The Weekly Newspaper serving the citizens of Morenci, Mich., Fayette, Ohio, and surrounding areas.

  • KayseInField
    IN THE FIELD—2004 Morenci graduate Kayse Onweller works in a test plot of wheat in Texas. She’s part of Bayer CropScience’s North American wheat breeding program based in Nebraska, where she completed post-graduate work in plant breeding and genetics.
  • Front.winner
    REFEREE Camden Miller raises the hand of Morenci Jr. Dawgs wrestler Ryder Ryan as his opponent leaves the mat in disappointment. Morenci’s youth wrestling program served as host for a tournament Saturday morning to raise money for the club. Additional photos are on the back page.
  • Front.bank.2
    SHERWOOD STATE Bank opened its Fayette office at a grand opening Friday morning, drawing a large crowd to view the renovated building. Above, Burt Blue talks to teller Cindy Funk, while his wife, Jackie, looks around the new office. The Blues missed the opening and took a quick tour on Tuesday. Few traces remain of the former grocery store and theater, however, part of the original brick wall still shows in the hallway leading to the back of the building. The drive-through window should be ready for customers later in the month.
  • Front.carry.casket
    CARRYING—Riley Terry (blue jacket) and Mason Vaughn lead the way, carrying an empty casket outside to the hearse waiting at the curb. Morenci juniors and seniors visited Eagle Funeral Home last week to learn about the role of a funeral director and to understand the process of arranging for a funeral.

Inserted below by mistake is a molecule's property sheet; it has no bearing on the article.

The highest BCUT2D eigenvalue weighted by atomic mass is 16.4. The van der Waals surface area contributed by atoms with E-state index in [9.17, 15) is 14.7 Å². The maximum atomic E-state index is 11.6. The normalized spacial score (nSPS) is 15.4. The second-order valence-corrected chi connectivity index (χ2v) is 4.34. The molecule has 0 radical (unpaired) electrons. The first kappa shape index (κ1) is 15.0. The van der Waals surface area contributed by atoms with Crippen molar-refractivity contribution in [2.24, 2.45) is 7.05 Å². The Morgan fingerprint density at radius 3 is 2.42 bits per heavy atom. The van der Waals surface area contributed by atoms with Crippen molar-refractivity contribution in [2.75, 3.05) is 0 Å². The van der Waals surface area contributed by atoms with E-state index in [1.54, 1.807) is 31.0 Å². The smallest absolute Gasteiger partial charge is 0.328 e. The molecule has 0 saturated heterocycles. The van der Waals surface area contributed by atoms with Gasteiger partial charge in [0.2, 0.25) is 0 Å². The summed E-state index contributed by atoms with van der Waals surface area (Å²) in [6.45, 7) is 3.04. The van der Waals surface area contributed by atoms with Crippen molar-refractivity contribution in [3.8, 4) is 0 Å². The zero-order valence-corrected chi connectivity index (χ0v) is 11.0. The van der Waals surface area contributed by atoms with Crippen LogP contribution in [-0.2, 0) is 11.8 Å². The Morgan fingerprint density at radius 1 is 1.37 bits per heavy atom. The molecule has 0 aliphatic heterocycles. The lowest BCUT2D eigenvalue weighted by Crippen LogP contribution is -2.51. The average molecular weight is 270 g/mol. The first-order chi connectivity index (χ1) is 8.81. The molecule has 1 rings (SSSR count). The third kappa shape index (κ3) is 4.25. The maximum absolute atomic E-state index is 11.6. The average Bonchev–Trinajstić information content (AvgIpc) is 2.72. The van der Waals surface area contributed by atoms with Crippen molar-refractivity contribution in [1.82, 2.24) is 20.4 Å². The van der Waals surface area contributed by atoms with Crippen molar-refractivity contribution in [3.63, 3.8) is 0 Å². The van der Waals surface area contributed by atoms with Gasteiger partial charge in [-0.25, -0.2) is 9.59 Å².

• Front.lift
    MORENCI student Dalton McCowan puts everything into a dead lift attempt Saturday morning during the Wyseguy Push/Pull event. Lifters helped raise more than $1,600 for the family of the late Devin Wyse, a former Morenci power-lifter who graduated last year. Commemorative T-shirts are still available by contacting teacher Dan Hoffman.
  • Front.make.three
    FROM THE LEFT, Landon Wilkins, Ryan White and Logan Blaker try out their artistic skills Saturday afternoon at the Morenci PTO’s first Date to Create event. More than 50 people showed up to create decorated planks of wood to hang from rope. The event served as a fund-raiser for miscellaneous PTO projects. Additional photos are on the back of this week’s Observer.
  • Front.F.office
    NEW OFFICES—Fayette village administrator Steve Blue speaks with tax administrator Genna Biddix at the new front desk of the village office. Village council members voted to use budgeted renovation funds targeted for the old office and instead buy the vacant bank building on the corner of Main and Fayette streets. The old office was sold to Sherwood State Bank. When everything is put into place in the spacious new village office, an open house will be scheduled. Council member David Wheeler donated all of his time needed to make changes in the bank interior to fit the Village’s needs.

2013.03.13 Gaspé! We almost went to Canada

Written by David Green.

Funny I should dig up an old column about a mini-vacation 20 years ago since that’s the reason I’m running an old column. I dared leave town last weekend and now I’m still catching up.

 By DAVID GREEN

With a reporter on the staff once again, my wife decided I could spare one working day out of seven. She quickly set forth planning a mini-vacation, confirming motel reservations before something came along to change my mind.